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Smart power grids, Electric power plants-Decentralization, Bitcoin, Cryptography, Elliptic curve, Zero-knowledge proofs, Smart grid, Privacy, Decentralization, Zero-knowledge
Addition of automated components such as smart meters, embedded microprocessors, and the two-ways communication systems from customers to operators to the power grid makes the power grid “smart”. One enhancement that requires the power grid to be “smart” is dynamic pricing. Implementation of dynamic pricing in the smart grid will require frequent transfer of energy consumption data from the consumers to the utilities. Privacy and security issues in transferring this energy consumption data is a widely studied topic. However, almost all of the studies done so far rely on a trusted third party, such as an electrical utilities or a load aggregator, that will have access to all of consumer data. This thesis proposes a Bitcoin-like decentralized model as a solution for secure information transfer within the smart grid, eliminating the presence of a central entity. Hence, a significant portion of this thesis is describes working principles of the Bitcoin network. This thesis specifically focuses on securing bidirectional data transfer between the gateway devices and the electrical utilities. How the information contained in the data is used is left upto the discretion of the consumers. Along with a proposal for a decentralized model, a broad discussion on security and privacy issues in the smart grid as well as cryptographic protocols required for a decentralized smart grid is also presented; a semi-detailed discussion on cryptographic protocols elliptic curve cryptography (ECC) and zero knowledge proof is included. Code for some of the useful cryptographic tools for a decentralized smart grid can be found in the appendix. A novel Bitcoin-like model developed to address security and privacy concerns of consumer data in the smart grid is the contribution of this thesis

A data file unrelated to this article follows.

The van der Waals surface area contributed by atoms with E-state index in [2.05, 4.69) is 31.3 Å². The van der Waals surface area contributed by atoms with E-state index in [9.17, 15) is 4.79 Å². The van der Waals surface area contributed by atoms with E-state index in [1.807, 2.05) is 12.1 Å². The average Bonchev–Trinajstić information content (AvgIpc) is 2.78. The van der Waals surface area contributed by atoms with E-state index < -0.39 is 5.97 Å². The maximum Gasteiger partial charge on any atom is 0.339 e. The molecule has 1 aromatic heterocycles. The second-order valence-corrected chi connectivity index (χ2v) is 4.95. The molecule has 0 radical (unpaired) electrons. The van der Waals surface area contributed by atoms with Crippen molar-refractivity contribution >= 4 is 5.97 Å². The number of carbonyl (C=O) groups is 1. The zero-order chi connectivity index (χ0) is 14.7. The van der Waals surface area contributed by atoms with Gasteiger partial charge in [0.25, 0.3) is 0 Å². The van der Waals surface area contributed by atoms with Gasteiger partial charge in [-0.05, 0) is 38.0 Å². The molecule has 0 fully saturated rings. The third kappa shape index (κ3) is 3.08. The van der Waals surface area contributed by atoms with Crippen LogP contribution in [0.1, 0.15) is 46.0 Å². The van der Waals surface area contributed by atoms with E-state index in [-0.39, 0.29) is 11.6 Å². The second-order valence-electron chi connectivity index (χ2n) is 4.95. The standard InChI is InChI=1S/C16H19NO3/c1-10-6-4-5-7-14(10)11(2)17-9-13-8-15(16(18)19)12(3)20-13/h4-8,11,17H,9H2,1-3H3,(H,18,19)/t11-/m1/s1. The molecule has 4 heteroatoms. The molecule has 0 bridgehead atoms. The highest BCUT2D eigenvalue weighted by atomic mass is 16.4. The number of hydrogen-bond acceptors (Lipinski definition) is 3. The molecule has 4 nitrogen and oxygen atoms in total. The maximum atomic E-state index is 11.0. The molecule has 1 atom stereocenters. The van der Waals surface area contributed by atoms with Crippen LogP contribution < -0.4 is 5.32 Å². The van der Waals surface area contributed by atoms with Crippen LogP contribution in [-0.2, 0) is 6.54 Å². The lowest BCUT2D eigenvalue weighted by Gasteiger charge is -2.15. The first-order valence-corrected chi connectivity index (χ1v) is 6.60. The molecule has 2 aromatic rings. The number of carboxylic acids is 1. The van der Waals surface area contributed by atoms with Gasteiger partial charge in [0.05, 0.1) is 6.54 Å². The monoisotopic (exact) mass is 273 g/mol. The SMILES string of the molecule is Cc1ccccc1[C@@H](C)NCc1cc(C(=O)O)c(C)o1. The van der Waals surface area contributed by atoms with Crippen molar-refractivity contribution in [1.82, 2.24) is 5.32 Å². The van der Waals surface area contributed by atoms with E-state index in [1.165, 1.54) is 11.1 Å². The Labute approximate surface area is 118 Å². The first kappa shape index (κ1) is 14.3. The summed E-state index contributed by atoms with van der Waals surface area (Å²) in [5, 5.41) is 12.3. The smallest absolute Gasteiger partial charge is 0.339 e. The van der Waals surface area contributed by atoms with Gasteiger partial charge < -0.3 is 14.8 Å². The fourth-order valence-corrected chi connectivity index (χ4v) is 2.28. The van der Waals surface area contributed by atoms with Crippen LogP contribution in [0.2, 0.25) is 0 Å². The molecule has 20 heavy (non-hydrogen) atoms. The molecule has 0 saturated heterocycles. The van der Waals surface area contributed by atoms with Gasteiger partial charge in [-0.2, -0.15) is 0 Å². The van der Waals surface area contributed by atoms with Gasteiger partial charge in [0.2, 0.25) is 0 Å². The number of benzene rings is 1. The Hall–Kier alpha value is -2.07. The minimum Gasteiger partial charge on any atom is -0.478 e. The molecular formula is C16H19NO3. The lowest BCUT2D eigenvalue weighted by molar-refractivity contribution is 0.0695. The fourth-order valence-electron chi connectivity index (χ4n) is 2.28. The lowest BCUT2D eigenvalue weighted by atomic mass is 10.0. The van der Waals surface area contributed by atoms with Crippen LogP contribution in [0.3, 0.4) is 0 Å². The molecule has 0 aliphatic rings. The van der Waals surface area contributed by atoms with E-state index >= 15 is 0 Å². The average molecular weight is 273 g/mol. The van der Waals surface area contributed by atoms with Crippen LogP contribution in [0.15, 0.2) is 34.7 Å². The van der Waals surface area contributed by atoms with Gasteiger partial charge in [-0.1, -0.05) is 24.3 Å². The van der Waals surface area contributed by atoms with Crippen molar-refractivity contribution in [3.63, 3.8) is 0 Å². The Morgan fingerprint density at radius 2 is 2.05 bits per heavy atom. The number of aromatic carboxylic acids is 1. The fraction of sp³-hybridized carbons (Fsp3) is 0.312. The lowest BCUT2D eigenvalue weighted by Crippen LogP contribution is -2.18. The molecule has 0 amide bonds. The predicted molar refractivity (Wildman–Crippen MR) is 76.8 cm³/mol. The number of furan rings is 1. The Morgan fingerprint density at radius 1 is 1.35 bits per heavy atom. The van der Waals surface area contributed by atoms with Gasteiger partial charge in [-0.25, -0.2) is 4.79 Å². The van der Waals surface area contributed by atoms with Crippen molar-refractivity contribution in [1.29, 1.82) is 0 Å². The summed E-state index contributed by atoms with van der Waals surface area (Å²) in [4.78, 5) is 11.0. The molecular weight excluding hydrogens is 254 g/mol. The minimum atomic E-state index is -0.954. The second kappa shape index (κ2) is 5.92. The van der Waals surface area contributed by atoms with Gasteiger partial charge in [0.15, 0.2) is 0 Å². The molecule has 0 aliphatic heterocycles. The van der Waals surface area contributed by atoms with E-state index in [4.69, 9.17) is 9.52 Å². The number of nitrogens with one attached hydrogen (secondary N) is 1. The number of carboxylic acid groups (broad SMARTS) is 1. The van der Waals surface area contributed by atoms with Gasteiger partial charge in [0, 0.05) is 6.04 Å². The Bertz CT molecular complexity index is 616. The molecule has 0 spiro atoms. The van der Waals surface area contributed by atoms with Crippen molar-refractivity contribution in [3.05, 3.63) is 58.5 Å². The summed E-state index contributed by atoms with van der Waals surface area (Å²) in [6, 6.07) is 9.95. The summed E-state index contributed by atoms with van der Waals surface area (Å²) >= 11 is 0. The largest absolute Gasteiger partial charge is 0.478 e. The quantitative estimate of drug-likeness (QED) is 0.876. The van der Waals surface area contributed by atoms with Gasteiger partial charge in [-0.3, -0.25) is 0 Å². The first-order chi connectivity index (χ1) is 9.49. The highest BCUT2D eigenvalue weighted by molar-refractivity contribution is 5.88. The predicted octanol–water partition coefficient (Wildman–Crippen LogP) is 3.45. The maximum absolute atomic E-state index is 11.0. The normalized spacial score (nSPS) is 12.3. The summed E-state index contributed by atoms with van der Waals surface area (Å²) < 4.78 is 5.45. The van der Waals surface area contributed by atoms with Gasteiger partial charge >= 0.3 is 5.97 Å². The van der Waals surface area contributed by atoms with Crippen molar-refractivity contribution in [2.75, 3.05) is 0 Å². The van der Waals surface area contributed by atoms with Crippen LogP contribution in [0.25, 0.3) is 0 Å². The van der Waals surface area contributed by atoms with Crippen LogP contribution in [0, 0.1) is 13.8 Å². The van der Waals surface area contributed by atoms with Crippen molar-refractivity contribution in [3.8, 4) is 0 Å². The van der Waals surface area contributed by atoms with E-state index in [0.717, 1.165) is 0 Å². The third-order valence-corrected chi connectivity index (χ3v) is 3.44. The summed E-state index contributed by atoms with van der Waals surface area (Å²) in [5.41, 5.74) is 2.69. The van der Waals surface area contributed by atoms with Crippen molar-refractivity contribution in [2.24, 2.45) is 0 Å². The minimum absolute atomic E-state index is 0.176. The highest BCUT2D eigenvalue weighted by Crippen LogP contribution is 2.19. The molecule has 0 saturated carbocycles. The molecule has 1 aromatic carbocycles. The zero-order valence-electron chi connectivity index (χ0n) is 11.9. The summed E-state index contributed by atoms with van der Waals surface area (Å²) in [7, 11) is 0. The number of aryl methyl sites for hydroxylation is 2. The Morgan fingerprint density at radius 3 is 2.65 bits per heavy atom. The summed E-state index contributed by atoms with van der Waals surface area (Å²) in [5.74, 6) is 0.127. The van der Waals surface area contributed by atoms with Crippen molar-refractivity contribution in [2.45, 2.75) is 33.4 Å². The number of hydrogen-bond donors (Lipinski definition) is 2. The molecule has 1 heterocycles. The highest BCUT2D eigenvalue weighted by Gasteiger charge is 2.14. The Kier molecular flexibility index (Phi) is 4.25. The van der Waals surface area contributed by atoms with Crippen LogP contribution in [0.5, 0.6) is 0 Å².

Upreti, Angela, "Security and privacy issues in the smart grid : a decentralized approach" (2016). Honors Project, Smith College, Northampton, MA.
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